One of the most frequent responses we get from people on our short term teams is that they were encouraged to see how they can go back home and get involved in their own communities in similar tangible ways. It is easy to get stuck in our day to day routines and comfort zones. It is easy to only spend time with the people we already know, and enjoy the most. Lets just be real: it is easy to focus on what keeps us the most comfortable. Sometimes that may look like not helping someone because we would have to really go out of our way, and sometimes it is more comfortable to help someone by just stepping in and taking over because we do not want to see them struggle, and ultimately, it would take even more time to come alongside them and help.
A couple of weeks ago I was in Sams club. If you have ever gone to Sams you know that the parking is insane, and the handicap parking is even more insane… I don’t remember why Hudson was not with me on this particular day, or even why I thought it so urgent to go there with just myself and Rylie (like I must have done lost my mind) but after circling the parking lot twice to find all the handicap spots taken, I finally made my own by taking up two regular spots and grumbling under my breath about how I purposely got there right after it opened just to get a parking spot! So once inside after feeling frustrated about parking, and feeling a bit overwhelmed at attempting to push a giant Sams cart and Rylie in her wheelchair, I caught myself sarcastically talking in my head, “Wouldn’t it just be nice if an employee or some really nice person just thought – hey I should go help them with their cart…. Because that would never happen!!” I continued to make my way through the store and after grabbing the last item on my list I turned around to a girl who looked to be about 10 standing beside Rylie. She said, “Excuse me, I have a special needs brother and I saw you and your daughter and I was wondering if I could help you push your cart through the store while you shop? I already asked my mom if it was ok…” I look at her in total disbelief and just began to cry. I told her how much I appreciated her thoughtfulness but I was headed to the check out. I even hugged her I was so taken aback. Her motivation was coming completely from a place of love. She had a brother whom she clearly loved very much, and had given her the compassion and capacity to love others. Because of the unique circumstance she has with her brother, it has clearly forced her to be stretched and develop a natural compassion for people. While she did not have a choice in who her brother was and how that would shape her heart and world, we all have a choice in whether or not we are going out and truly loving our neighbors and our community. And I guarantee the more you step out of your comfort zone to meet people who are different than you or to even stop long enough to ask someone how they are doing…..for real, you will begin to see humanity in a whole new way, and it will stretch you and grow you in ways you would not believe!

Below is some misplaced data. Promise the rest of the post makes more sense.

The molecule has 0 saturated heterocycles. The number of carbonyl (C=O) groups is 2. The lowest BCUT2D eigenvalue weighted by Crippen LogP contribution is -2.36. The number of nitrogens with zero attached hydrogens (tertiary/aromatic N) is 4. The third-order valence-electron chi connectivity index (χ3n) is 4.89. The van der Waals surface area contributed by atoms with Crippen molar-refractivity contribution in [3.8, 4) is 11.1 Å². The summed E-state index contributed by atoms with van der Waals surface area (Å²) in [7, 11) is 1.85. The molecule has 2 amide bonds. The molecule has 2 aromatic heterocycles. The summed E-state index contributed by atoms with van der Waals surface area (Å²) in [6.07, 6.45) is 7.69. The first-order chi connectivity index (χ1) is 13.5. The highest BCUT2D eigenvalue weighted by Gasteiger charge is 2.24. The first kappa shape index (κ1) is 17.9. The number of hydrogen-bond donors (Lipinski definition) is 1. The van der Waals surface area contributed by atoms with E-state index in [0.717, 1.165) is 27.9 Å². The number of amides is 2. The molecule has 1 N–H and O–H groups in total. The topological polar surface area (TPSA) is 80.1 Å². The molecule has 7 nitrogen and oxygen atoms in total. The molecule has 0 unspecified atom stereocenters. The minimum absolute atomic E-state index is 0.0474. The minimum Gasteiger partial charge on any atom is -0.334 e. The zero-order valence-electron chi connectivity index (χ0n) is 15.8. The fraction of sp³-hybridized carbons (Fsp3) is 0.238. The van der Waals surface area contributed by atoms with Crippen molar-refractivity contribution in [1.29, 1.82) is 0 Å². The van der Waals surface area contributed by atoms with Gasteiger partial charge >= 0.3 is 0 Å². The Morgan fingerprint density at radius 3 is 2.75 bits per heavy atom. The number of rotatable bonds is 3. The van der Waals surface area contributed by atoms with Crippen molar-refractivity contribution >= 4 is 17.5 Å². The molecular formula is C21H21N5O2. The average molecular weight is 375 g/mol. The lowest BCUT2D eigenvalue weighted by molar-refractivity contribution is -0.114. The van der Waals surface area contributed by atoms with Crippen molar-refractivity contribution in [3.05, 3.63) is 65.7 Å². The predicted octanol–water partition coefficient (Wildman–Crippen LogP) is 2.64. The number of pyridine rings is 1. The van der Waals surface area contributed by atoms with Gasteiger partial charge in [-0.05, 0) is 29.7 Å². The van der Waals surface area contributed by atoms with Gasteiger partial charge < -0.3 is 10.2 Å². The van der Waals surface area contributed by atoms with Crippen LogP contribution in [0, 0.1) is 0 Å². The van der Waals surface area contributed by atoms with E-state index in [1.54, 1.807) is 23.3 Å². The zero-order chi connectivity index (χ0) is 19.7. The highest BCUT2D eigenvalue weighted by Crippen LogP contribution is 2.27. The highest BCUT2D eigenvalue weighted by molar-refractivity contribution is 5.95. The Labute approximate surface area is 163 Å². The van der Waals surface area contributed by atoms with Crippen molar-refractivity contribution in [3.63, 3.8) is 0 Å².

Above all we need to focus on loving people, and realizing that in doing so it may look different in every circumstance and person. Sometimes it is asking a person directly, “How can I help you?” Or “What can I do?” And sometimes it may be simply asking the question, “How are you doing?, How are you really doing?” And just being a friend and a good listener. Love first.
Or as Andy Mineo says, “So if you wanna live a comfortable life, Make sure you never love nobody, be selfish and never sacrifice.” (from his album “Uncomfortable”)